One of Barbados’ development partners is concerned that there is still too high a level of perceived corruption in the Caribbean and Latin America.
The issue of corruption came under the microscope on Wednesday during the online session of the Development Bank of Latin America (CAF), when officials presented the 2019 report on economic development titled Integrity in Public Policy: Keys to Prevent Corruption.
Presenting the key findings and recommendations of the survey, Dr Gustavo Fajardo, Principal Research Economist at CAF, said there continued to be concerns when it came to integrity in public policy because any form of corruption had the ability to significantly reduce any benefits a state or its population would otherwise realise.
He explained that on one hand corruption had the ability to reduce the states’ capacity to adequately deliver quality goods and services and it could also reduce productivity and innovation in the private sector “because it distorts the incentives that firms and individuals make”.
“Perhaps the most worrying aspect is that it can also erode trust in public institutions and in our systems,” said Fajardo.
In the 2020 Transparency International Perception Index, Barbados was ranked at 30 out of 180 countries, with a score of 62 out of 100, indicating the perceived level of public sector corruption.
One hundred is very clean and zero indicates high corruption.
The CAF report did not examine the Barbados market, however, Fajardo said while there was no good statistics about the prevalence or frequency of corruption in the Caribbean, there were some “clear hints”.
“For example, household surveys reveal that this is an ongoing high concern for Latin Americans and different countries in the region,” he said.
According to the CAF sample survey, 23 per cent of the Latin America and Caribbean population reported that they have solicited a bribe by an official in the last 12 months.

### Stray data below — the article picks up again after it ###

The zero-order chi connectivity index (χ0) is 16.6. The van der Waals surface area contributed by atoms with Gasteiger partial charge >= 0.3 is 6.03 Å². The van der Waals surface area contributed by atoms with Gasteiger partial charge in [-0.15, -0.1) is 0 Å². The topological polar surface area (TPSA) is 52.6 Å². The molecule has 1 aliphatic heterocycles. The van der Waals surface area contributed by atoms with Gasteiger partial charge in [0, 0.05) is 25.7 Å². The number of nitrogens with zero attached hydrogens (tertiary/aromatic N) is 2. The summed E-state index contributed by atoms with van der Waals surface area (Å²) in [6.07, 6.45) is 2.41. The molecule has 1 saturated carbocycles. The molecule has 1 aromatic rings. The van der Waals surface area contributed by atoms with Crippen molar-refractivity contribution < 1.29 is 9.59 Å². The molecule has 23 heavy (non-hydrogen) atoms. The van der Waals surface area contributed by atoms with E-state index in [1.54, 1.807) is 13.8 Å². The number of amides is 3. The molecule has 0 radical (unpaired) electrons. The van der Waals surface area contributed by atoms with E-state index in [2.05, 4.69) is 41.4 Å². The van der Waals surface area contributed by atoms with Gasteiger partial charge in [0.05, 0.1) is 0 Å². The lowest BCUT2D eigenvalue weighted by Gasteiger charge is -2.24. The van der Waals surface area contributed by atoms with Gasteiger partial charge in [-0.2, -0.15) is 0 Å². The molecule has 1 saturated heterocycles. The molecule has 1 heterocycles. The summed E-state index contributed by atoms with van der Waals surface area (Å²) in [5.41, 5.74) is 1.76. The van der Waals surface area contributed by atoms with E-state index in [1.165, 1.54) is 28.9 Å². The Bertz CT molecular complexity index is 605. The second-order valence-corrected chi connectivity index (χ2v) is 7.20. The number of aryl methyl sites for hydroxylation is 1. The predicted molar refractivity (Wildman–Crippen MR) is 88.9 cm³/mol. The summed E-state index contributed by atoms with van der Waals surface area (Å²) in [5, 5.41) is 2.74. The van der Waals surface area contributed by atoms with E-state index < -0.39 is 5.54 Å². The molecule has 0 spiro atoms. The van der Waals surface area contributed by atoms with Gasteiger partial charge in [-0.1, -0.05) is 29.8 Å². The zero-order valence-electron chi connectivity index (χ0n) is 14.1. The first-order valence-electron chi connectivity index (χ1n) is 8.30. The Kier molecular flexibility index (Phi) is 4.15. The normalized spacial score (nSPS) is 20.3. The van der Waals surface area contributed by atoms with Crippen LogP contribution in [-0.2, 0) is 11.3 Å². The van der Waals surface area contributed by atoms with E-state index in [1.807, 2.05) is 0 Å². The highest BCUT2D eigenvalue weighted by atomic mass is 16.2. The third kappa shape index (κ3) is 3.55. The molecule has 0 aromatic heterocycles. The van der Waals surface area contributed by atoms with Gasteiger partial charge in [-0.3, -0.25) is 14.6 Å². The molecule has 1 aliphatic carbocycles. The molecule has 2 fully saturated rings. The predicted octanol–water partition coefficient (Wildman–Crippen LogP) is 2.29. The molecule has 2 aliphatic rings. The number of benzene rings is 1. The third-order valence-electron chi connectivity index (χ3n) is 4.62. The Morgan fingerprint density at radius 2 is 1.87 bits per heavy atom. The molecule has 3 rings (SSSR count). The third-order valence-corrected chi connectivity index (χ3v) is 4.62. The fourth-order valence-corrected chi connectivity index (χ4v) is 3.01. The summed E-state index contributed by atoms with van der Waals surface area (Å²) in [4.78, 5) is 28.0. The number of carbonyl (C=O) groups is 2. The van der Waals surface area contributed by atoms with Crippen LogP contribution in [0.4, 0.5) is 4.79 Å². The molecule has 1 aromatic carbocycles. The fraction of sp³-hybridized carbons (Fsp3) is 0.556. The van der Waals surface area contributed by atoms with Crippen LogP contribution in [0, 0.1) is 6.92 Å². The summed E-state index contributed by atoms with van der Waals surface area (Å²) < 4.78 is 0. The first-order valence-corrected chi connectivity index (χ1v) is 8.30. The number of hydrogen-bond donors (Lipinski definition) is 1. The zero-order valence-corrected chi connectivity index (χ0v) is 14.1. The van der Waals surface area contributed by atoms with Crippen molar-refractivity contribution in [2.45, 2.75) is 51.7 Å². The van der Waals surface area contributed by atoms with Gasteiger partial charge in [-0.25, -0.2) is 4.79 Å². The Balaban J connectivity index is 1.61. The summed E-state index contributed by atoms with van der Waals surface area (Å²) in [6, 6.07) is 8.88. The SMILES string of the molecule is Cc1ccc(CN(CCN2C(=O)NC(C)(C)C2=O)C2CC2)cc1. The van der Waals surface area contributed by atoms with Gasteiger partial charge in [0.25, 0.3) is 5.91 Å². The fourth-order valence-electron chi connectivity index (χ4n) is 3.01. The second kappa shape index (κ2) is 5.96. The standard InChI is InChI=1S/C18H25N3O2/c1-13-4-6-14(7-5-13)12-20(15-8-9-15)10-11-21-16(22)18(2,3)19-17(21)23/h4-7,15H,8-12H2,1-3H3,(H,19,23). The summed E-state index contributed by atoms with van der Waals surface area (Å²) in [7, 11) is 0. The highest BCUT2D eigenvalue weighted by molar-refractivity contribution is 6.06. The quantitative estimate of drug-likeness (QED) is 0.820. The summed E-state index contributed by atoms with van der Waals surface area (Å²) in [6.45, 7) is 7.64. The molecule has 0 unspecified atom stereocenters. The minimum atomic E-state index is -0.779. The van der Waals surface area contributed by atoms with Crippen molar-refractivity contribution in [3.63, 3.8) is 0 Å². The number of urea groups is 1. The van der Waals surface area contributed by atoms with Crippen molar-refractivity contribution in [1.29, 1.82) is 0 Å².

Meanwhile, ten per cent of business executives and owners reported that firms pay bribes to win public contracts.
The research indicated that 51 per cent of the population in Latin America and the Caribbean, considered corruption a major problem.
Fajardo recommended that authorities use protocols and objective criteria for decision-making when it came to public sector projects, adding that auditing institutions were fundamental for oversight of such ventures.
He also advised that governments ensure accountability by developing investigative capacities and administering justice where necessary.
In relation to elections, Fajardo urged governments to promote competitive and transparent electoral systems, employ mechanisms that ensure civil servants being recruited were based on merit, and enforce legislation.
He also encouraged governments to “increase the attractiveness of public office”, pointing out that a higher percentage of people who preferred jobs in the public sector had a higher degree of tolerance for corruption.
“One thing that is very clear when we look at worldwide research is that the type of individuals that are attracted to public office co-related with what are the prevailing perceptions of integrity in the country,” he said.
He further suggested that in relation to the wider population, in an effort to control and eliminate corruption, there was value in governments providing high quality, relevant, timely, accessible, clear and comprehensive information and freedom of information acts.
He said there should also be guaranteed access to and effectiveness of channels to demand accountability.
Pointing out that some sectors and areas were “more prone to corruption by their very nature” including construction and public infrastructure projects, Fajardo suggested that there should be anti-corruption policies that were specific to various sectors.
He cautioned that authorities should pay close attention to strengthening laws to discourage institutions from offering bribes.
He also recommended more open procurement processes that maximize competition; a minimization in “subjective criteria” to award contracts; development of stronger mechanisms to evaluate and renegotiate public infrastructure projects; and increased transparency and use of experts.